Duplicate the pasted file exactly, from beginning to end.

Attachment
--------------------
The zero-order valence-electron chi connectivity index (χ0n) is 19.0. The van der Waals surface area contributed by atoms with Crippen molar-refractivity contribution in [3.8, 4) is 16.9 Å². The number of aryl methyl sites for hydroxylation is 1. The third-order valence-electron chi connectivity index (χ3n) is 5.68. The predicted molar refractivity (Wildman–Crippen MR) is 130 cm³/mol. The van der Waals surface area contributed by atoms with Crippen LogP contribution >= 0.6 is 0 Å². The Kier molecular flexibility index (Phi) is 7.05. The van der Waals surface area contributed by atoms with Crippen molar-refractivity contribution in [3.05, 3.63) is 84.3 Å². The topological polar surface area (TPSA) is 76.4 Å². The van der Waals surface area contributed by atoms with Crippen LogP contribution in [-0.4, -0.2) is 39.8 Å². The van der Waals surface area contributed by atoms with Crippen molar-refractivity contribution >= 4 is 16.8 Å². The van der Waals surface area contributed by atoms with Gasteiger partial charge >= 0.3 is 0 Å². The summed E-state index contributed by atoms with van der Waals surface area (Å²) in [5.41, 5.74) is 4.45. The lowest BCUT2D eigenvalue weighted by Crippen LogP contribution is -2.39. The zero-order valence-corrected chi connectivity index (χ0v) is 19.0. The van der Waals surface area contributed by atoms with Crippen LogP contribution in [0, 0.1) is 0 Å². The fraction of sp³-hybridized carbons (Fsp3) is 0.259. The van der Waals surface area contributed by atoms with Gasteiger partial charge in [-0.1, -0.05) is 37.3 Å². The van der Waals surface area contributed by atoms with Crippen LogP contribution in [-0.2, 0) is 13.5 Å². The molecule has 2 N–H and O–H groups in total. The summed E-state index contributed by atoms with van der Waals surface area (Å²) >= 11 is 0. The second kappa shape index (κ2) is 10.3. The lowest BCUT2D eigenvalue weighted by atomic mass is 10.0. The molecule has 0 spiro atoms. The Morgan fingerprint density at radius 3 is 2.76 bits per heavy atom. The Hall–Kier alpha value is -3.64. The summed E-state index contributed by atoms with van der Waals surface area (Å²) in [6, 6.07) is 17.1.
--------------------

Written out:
The zero-order valence-electron chi connectivity index (χ0n) is 19.0. The van der Waals surface area contributed by atoms with Crippen molar-refractivity contribution in [3.8, 4) is 16.9 Å². The number of aryl methyl sites for hydroxylation is 1. The third-order valence-electron chi connectivity index (χ3n) is 5.68. The predicted molar refractivity (Wildman–Crippen MR) is 130 cm³/mol. The van der Waals surface area contributed by atoms with Crippen LogP contribution >= 0.6 is 0 Å². The Kier molecular flexibility index (Phi) is 7.05. The van der Waals surface area contributed by atoms with Crippen molar-refractivity contribution in [3.05, 3.63) is 84.3 Å². The topological polar surface area (TPSA) is 76.4 Å². The van der Waals surface area contributed by atoms with Crippen LogP contribution in [-0.4, -0.2) is 39.8 Å². The van der Waals surface area contributed by atoms with Crippen molar-refractivity contribution >= 4 is 16.8 Å². The van der Waals surface area contributed by atoms with Gasteiger partial charge >= 0.3 is 0 Å². The summed E-state index contributed by atoms with van der Waals surface area (Å²) in [5.41, 5.74) is 4.45. The lowest BCUT2D eigenvalue weighted by Crippen LogP contribution is -2.39. The zero-order valence-corrected chi connectivity index (χ0v) is 19.0. The van der Waals surface area contributed by atoms with Crippen LogP contribution in [0, 0.1) is 0 Å². The fraction of sp³-hybridized carbons (Fsp3) is 0.259. The van der Waals surface area contributed by atoms with Gasteiger partial charge in [-0.1, -0.05) is 37.3 Å². The van der Waals surface area contributed by atoms with Crippen LogP contribution in [-0.2, 0) is 13.5 Å². The molecule has 2 N–H and O–H groups in total. The summed E-state index contributed by atoms with van der Waals surface area (Å²) >= 11 is 0. The second kappa shape index (κ2) is 10.3. The lowest BCUT2D eigenvalue weighted by atomic mass is 10.0. The molecule has 0 spiro atoms. The Morgan fingerprint density at radius 3 is 2.76 bits per heavy atom. The Hall–Kier alpha value is -3.64. The summed E-state index contributed by atoms with van der Waals surface area (Å²) in [6, 6.07) is 17.1.